Wednesday, 31 October 2018

Published Wednesday, October 31, 2018 with 0 comment

Youth Sports: Recovering From Sports Injury


Most parents, who are just about begging their journey in organized sports, fear that their child might get injured. If you are a freshman parent in the world of sports, here’s a disclaimer - in organized sports your child will be prone to injury, more than just regular scrapes and bumps of an active childhood. Sports and injury go together, it’s a part of the package. Sprained ankles, bruised bones, torn muscles, strains, concussions, all of these are unsurprising in sports, no matter how much of precaution and safety measures you might take.

While you can’t do much to prevent the injury, you can help manage it. More so, in youth sports, unlike college sports, you do not get dedicated medical staff or sports medicine specialists, which pretty much makes it the parents’ onus to get their child the right treatment and on the right recovery regime.

Although recovery time and plan can vary given the severity of the injury, here are a few points that might help build an injury management and recovery plan just in case.

1.     For any physical injury, you must first see a doctor. Even if the injury initially seems harmless, it’s always recommended you see a doctor just to be on the safe side. Mostly, your family doctor or your pediatrician should be able to help diagnose the problem, then depending on the nature and severity of the injury, you might want to consult a specialist.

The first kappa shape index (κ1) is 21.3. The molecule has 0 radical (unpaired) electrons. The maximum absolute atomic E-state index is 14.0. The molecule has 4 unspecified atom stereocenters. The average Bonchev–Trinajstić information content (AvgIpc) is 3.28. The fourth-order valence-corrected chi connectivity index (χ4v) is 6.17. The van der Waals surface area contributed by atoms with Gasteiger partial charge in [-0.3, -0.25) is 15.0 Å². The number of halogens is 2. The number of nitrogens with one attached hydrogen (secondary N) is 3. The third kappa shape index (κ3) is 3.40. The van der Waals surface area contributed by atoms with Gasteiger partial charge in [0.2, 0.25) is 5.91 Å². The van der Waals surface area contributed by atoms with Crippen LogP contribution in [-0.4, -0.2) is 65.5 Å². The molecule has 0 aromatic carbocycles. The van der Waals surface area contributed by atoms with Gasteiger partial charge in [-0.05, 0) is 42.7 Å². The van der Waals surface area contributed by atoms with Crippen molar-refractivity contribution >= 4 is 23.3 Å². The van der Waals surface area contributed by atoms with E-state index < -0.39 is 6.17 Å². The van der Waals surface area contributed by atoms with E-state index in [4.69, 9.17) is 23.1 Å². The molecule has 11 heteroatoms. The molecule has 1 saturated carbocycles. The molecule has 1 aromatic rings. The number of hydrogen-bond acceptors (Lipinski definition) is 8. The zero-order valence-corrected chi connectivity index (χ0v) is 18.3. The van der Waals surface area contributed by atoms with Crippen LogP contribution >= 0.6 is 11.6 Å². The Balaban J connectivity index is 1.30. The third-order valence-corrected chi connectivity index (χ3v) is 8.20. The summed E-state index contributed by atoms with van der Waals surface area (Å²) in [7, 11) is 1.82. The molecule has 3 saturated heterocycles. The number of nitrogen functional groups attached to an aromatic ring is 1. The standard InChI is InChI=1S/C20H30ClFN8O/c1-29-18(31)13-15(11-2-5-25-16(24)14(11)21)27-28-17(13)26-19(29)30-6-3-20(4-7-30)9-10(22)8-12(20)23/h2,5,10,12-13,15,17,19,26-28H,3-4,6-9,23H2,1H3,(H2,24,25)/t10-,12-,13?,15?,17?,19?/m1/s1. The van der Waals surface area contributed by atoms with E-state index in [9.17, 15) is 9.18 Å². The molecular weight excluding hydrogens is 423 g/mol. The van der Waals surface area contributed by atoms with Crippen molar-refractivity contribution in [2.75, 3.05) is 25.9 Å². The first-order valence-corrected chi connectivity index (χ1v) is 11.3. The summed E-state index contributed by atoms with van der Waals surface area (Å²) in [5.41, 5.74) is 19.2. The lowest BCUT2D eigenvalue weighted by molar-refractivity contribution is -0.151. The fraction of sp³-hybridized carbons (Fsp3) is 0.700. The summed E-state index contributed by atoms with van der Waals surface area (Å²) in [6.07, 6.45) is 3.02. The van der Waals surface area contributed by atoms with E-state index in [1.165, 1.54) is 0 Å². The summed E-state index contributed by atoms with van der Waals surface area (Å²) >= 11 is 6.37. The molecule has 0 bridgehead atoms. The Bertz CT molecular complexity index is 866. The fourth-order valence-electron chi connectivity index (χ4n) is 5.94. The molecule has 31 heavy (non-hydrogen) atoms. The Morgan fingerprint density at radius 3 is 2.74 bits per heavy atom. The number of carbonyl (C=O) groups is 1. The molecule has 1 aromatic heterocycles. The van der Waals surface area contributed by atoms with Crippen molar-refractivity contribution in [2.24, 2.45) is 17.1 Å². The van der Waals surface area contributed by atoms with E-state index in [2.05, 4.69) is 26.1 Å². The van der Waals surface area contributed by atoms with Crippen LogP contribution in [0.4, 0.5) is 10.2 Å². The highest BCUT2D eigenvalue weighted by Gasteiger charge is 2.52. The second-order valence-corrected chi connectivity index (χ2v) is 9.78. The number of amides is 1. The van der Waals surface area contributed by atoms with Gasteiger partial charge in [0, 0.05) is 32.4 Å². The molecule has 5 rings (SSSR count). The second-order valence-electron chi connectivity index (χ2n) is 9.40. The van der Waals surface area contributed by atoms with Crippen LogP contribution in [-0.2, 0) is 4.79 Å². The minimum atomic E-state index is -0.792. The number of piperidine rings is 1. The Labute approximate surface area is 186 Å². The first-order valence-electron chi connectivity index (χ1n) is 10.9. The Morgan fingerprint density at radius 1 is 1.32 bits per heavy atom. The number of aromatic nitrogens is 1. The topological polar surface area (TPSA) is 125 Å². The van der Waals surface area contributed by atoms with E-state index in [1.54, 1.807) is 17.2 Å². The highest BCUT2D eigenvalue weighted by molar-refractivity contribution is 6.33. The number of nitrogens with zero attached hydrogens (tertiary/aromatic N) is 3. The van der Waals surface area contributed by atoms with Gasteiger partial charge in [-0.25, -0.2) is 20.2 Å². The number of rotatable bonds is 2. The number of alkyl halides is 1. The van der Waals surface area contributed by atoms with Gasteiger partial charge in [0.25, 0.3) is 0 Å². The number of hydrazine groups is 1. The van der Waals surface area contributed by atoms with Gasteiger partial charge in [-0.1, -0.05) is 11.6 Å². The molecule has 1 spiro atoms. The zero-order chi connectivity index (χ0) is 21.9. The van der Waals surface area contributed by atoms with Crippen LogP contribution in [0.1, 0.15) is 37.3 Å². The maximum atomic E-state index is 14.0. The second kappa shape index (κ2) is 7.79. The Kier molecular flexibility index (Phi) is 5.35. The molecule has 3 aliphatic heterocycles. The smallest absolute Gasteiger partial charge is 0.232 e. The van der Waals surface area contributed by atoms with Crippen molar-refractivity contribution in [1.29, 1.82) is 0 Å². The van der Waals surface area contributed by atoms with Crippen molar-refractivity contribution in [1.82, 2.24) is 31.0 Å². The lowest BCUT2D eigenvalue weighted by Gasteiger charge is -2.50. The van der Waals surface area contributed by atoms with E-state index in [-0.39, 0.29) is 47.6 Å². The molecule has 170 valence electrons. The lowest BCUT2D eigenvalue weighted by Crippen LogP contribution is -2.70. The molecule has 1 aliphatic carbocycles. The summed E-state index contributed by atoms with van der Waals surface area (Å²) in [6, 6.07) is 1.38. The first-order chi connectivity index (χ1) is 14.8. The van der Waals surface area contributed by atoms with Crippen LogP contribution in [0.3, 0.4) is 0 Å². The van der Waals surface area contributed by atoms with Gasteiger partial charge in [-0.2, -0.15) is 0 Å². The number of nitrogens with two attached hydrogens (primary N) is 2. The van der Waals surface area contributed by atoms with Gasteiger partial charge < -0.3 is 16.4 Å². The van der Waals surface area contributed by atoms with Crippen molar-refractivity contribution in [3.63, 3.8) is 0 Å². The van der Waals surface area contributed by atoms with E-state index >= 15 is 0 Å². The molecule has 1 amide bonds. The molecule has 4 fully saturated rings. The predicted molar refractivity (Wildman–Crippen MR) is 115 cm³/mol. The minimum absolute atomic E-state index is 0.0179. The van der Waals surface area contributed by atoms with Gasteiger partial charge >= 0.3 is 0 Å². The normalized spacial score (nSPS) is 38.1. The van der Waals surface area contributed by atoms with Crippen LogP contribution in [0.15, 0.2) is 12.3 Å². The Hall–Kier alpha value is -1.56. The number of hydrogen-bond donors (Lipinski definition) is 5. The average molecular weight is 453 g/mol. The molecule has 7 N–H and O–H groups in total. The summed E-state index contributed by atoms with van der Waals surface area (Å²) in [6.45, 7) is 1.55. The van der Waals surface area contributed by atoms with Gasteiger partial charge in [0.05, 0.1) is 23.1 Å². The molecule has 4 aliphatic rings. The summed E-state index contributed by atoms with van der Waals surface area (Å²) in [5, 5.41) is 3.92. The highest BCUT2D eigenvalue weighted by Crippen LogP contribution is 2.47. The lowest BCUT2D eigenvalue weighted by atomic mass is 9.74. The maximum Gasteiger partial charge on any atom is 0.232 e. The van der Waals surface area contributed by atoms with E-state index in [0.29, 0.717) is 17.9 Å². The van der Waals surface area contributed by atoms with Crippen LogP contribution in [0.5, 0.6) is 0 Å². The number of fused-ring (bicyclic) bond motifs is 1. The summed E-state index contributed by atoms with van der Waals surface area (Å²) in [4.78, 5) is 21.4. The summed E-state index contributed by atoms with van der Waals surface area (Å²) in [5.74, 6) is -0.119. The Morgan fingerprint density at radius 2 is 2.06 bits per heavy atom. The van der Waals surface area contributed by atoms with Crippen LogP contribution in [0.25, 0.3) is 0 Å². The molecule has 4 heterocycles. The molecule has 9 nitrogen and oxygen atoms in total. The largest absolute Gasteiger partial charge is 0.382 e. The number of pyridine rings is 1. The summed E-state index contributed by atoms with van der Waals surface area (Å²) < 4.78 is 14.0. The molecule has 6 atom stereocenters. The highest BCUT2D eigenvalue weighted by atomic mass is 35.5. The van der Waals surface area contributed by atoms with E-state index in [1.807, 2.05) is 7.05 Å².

2.     While you are seeing a doctor who’s helping the child get cured, you must also consult a doctor who specializes in sports medicine or a physiotherapist, who will then put together a plan of recovery, how to get the motion and strength back, and how to swing back in action.

3.     Ask doctors and specialists about the time the child needs to take off. Let the child take complete rest during this period. This will help in healing faster. And when the child is ready to be back in motion, slowly introduce strengthening exercises, obviously under supervision of a sports medicine specialist or a physiotherapist.

4.     If the child’s injury is severe, most likely the child will have to go through physical rehab training. Be very patient. Physical rehab training can be very painful, the child would need your full support. It would take time to regain the strength and endurance back, and may take a while to get confidence back too.

5.     There will have to be a special diet during the time of recovery. If your child is really serious about his sport, you should consult a nutritionist to understand the type of diet your child would need. You can also seek advice from the doctor regarding the diet, but consulting a nutritionist will help you understand the exact diet plan to follow since recovery time is critical.

6.     Even after recovery, you should continue some strengthening exercises daily. Make it a routine. The recovered area would need extra strength.

Kids are just keen about getting back to playing. They would usually not follow the discipline required to recover completely. You would have to be there to ensure there is no hurried return to the game. If the recovery is not complete, there is a chance it may occur gain, since the body is vulnerable.



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